AG: Our strongest aspect is that we have a small but dedicated AHF Board, which, although amateur, provides effective leadership for the sport. As a result, local club and State competition tends to be well run although it is low-budget and low profile. We have some excellent athletes competing but, again, the selection pool is small, therefore, it is difficult to send 16 high-quality athletes to international competition and therefore difficult to be truly competitive on the world scene.

Handball in Australia still needs to reach the “tipping point” to become an established broad participation sport. The link between school handball and club handball is still weak or missing. Proper funding of talent identification, elite athlete development, elite training facilities and access to sports science, “institute” programs, regular high level international competition, etc. are still elements that need attention. Australia organises regular international events which are well-run but remain low profile. In summary: more effort is required in broad participation development, elite athlete development and programs and achieving appropriate funding for the sport.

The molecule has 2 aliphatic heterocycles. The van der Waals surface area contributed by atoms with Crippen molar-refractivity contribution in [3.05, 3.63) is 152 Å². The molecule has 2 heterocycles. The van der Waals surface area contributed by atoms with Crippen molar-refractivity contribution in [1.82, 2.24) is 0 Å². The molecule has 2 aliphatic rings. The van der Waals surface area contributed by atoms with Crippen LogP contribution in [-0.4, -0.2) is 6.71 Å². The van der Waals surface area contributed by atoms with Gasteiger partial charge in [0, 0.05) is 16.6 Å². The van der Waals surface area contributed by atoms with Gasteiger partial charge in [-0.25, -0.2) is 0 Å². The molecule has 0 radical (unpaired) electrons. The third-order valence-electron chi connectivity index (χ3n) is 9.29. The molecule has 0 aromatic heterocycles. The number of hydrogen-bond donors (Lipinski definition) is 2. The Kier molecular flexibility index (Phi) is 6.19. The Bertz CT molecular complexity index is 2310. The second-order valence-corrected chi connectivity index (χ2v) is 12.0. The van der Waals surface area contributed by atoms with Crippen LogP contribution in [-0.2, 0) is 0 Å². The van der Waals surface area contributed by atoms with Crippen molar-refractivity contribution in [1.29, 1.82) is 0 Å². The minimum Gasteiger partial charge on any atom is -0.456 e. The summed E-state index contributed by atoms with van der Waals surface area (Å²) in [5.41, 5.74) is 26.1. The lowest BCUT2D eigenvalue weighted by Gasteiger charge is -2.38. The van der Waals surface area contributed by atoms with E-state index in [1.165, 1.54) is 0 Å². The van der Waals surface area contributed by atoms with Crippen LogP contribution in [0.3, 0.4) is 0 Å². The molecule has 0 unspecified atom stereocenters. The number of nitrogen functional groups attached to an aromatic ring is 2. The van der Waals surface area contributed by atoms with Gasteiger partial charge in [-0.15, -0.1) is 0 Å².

[i]CA: As in so many other sports, Australian handball is affected by its geographic isolation; are there any real ways of compensating for this handicap?[/i]

AG: Yes there is. Clearly the “major” sports of Rugby and Cricket, for example, are continuing to grow and attract teams from around the world. Their advantage is that they have the membership, profile and exposure which ensures sponsorship and funding levels that can sustain events for which the high cost of travel to and from Australia can be overcome. Ultimately, proper funding can compensate for the handicap.